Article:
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Ellen Trimm Photo
Ellen  Trimm
Nurse

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It is my pleasure to care for your children every day at Hall-Kent Elementary School.
Sometimes, medications need to be administered during the school day. Please help me
ensure the safety of your child by using the medication forms for prescription
and non-prescription medications when medication needs to be administered. There is a
place on the "non-prescription" form where you can indicate Tylenol, Neosporin
ointment, cough drops, etc. can be administered without a note from you each time the
need for these type drugs arises. I will keep these forms on file so that I can administer
the care you want. Let me know about allergies or other conditions that may affect your child at school.

 

When should your child stay home from school?

Many parents are concerned about when to keep children who have been ill home from
school. These are a few of the most common reasons children should stay home.

1. FEVER: Your child should stay home if he/she has a fever of 100 degrees
(orally) or more and should remain home for about 24 hours after the fever has gone.
2. VOMITING or DIARRHEA: Your child should stay home if he/she has
vomited or had diarrhea (more than 1 loose stool) within 2 hours prior to the start
of school. (Be alert for 'stress induced vomiting' - some children throw up when
worried about something.)
3. PINKEYE: Conjunctivitis can be very contagious. If the white of your child's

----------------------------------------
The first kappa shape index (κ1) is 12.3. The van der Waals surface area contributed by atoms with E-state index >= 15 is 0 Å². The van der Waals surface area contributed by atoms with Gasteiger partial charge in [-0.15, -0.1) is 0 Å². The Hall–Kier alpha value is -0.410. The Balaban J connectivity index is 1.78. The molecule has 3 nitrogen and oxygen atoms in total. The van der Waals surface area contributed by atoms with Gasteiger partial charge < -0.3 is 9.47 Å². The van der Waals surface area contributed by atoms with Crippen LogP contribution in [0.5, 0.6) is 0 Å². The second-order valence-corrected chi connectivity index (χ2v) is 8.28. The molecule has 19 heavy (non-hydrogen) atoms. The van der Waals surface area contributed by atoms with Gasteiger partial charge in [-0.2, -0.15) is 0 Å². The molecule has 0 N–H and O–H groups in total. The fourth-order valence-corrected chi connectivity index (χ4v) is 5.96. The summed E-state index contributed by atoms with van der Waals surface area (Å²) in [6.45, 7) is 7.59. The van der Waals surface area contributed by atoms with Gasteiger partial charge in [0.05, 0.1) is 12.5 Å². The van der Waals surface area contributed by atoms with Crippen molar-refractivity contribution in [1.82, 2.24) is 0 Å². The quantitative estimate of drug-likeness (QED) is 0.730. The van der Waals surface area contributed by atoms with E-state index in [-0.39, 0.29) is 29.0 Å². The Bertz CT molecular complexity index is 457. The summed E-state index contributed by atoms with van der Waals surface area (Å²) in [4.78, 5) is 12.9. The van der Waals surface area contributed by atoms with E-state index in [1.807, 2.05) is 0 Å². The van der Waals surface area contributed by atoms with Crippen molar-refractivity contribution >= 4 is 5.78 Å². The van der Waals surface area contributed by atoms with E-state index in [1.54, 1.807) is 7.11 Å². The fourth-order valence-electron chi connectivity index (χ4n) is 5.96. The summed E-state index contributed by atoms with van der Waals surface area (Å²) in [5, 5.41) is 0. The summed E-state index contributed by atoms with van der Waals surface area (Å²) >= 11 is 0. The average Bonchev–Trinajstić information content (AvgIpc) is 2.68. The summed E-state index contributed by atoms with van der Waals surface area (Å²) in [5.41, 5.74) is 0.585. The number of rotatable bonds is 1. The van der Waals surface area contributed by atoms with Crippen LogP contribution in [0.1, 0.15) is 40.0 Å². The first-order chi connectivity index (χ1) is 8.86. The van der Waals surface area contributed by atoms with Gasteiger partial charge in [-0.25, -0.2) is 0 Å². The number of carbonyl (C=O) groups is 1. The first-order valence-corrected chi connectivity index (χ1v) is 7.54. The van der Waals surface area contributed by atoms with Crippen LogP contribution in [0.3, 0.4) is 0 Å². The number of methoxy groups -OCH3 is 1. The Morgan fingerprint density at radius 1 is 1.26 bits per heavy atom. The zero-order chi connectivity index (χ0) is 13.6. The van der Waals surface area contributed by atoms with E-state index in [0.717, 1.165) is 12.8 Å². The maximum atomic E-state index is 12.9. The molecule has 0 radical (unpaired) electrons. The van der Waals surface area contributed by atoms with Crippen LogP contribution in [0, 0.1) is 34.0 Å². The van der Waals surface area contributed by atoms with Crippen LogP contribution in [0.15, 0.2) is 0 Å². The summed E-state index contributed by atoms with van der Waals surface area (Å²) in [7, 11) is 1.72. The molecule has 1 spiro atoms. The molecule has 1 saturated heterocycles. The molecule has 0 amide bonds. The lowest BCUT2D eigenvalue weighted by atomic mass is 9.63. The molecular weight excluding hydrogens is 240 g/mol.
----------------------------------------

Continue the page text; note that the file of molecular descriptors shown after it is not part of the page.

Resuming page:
eye is red and has any type of drainage you should keep your child at home. You
should also contact your child's doctor.
4. HEAD LICE: Children with lice should be kept home until treated and all
nits(eggs) are removed. Contact the school nurse if you discover head lice in any
of your children.
5. CHICKEN POX: Students should not attend school until the blisters have
scabbed over and begin drying. This takes about 7-10 days from the onset of the disease.
6. IMPETIGO: Impetigo is a sore that has become infected. Impetigo can be
found anywhere on the body including the face. The sores become crusty and can
drain infected material. Your child needs to be treated for the infection. Once
treatment has started, your child may come to school. If not dry, sores need to be
covered while in school.
7. STREP THROAT: If your child has been diagnosed with strep throat (this
requires a special test by a health care provider), your child should stay home
approximately 24 hours after antibiotic therapy has been started.

REMEMBER: A doctor's note must accompany any medications that are to be given
during school hours. We appreciate your help in preventing the spread of disease in
school and limiting the number of days children miss due to illness.

Ellen Trimm, RN
etrimm@homewood.k12.al.us

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